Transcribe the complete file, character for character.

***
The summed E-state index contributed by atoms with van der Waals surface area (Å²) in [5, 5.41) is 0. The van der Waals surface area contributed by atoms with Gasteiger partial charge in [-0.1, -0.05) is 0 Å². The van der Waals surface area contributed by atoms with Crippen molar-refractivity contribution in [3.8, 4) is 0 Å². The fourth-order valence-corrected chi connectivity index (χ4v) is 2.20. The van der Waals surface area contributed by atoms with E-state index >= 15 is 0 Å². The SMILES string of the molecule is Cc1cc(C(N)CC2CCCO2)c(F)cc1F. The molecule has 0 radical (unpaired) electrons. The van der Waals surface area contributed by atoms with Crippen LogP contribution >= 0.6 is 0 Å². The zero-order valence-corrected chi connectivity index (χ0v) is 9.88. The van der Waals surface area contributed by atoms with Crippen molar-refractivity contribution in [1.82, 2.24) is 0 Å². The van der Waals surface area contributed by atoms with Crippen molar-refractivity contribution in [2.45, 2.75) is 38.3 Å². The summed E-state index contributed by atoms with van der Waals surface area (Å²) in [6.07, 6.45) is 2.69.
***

The summed E-state index contributed by atoms with van der Waals surface area (Å²) in [5, 5.41) is 0. The van der Waals surface area contributed by atoms with Gasteiger partial charge in [-0.1, -0.05) is 0 Å². The van der Waals surface area contributed by atoms with Crippen molar-refractivity contribution in [3.8, 4) is 0 Å². The fourth-order valence-corrected chi connectivity index (χ4v) is 2.20. The van der Waals surface area contributed by atoms with E-state index >= 15 is 0 Å². The SMILES string of the molecule is Cc1cc(C(N)CC2CCCO2)c(F)cc1F. The molecule has 0 radical (unpaired) electrons. The van der Waals surface area contributed by atoms with Crippen LogP contribution >= 0.6 is 0 Å². The zero-order valence-corrected chi connectivity index (χ0v) is 9.88. The van der Waals surface area contributed by atoms with Crippen molar-refractivity contribution in [1.82, 2.24) is 0 Å². The van der Waals surface area contributed by atoms with Crippen molar-refractivity contribution in [2.45, 2.75) is 38.3 Å². The summed E-state index contributed by atoms with van der Waals surface area (Å²) in [6.07, 6.45) is 2.69.